Vertical Farms: Wrong on So Many Levels

TreeHugger has had some trouble digesting vertical farms for a decade, as has Stan Cox of Alternet, who wrote in 2010 that “Although the concept has provided opportunities for architecture students and others to create innovative, sometimes beautiful building designs, it holds little practical potential for providing food.” Now he is at it again, refining his points in a new article in Alternet that was picked up and retitled in Salon as Enough with the vertical farming fantasies: There are still too many unanswered questions about the trendy practice.

Cox is particularly critical of the original Vertical Farm concepts of Dickson Despommier, who wrote the book on the subject. His images all have floor upon floor of farm, all lit by artificial light and a bit of natural light that comes in from the windows. Vertical farm proponents claim that this can be done with renewable energy; Cox notes that this does not make a lot of sense.

There is much loose talk in the vertical-gardening world about using renewable energy sources to power their grow-lights. That discussion spirals into some interesting circular logic: that we would use solar arrays and wind farms to convert sunlight’s energy into electric current that would feed lamps that would convert a portion of the electrical energy into artificial sunlight to shine on plants so they can convert that light energy into food. At each of those conversion points, there are big losses of energy and heavy infrastructure costs. It’s about as wasteful as a system can be. Better to let crop plants do what they do best: capture cost-free, emissions-free sunlight for themselves, directly.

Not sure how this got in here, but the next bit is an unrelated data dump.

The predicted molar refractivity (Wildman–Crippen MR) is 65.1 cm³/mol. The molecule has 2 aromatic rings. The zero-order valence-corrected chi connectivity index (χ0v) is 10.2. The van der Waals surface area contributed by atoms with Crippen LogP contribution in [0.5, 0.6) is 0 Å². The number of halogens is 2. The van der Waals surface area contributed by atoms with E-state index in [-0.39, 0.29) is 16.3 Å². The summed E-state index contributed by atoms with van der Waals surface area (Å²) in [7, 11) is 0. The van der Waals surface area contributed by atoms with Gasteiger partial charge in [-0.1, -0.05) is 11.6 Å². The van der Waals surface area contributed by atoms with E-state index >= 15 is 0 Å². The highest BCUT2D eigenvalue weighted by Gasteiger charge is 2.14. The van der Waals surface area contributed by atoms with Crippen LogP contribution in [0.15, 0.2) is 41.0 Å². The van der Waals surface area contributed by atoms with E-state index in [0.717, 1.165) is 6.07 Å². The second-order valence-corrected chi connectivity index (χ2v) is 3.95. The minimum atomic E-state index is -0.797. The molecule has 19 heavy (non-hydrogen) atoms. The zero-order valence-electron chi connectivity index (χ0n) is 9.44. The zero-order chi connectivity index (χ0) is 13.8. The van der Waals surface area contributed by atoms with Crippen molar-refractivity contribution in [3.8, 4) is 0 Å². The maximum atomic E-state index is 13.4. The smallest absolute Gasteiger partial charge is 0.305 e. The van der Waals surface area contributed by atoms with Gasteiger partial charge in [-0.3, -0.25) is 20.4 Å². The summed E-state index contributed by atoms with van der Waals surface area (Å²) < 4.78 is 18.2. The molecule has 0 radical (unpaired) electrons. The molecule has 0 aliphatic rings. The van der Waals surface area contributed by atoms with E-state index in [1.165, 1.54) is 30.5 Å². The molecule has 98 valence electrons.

Spread vertical farm

© SpreadAutomated indoor vertical farm will produce 30,000 heads of lettuce per day

And while the yield under artificial light is higher, it is still not as good as growing under natural sunlight.

Cox also dismisses the idea that we don’t have enough farmland, even though so much land that was farmed has returned to forest because right now it is more economical to ship produce long distances by rail and truck. But in fact there’s lots of farmland around; we have just been using it really badly.

Much could be done to protect our lands while improving access to good food for all Americans, rural and urban. As a start, we could slow or stop the degradation of the nation’s soils by eliminating the feedlot system of meat production and the scores of millions of acres of corn and soybeans that supply it.

Also, anyone in real estate will tell you that there is a highest and best use for land, and in the city, farming ain’t it. As Adam Stein noted years ago,

Brooklyn was once one of the most agriculturally productive regions in the United States. Manhattan was once home to innumerable factories. There’s a reason that farms and factories decamped to more suitable locations. Using urban real estate in this manner is incredibly wasteful: bad for the economy and bad for the environment. Local food has its merits, but that’s what New Jersey is for.
Lufa Farms

© Lufa FarmsFresh & city-grown: Montreal's second rooftop urban farm opens

Cox is not against urban farming; like TreeHugger, he likes rooftop greenhouses.

The roots of urban food insecurity are as economic and political as those out here in farm country. Sun-fed urban gardening, fruit and vegetable cultivation close to cities, and people’s food initiatives all are important and need to keep expanding, but a still more profound economic transformation is needed.

But that does not include vertical farms. “But thanks to their hefty electric bills and limited crop range, they will have a hard time venturing beyond the elite market, let alone reducing their climate impact.”

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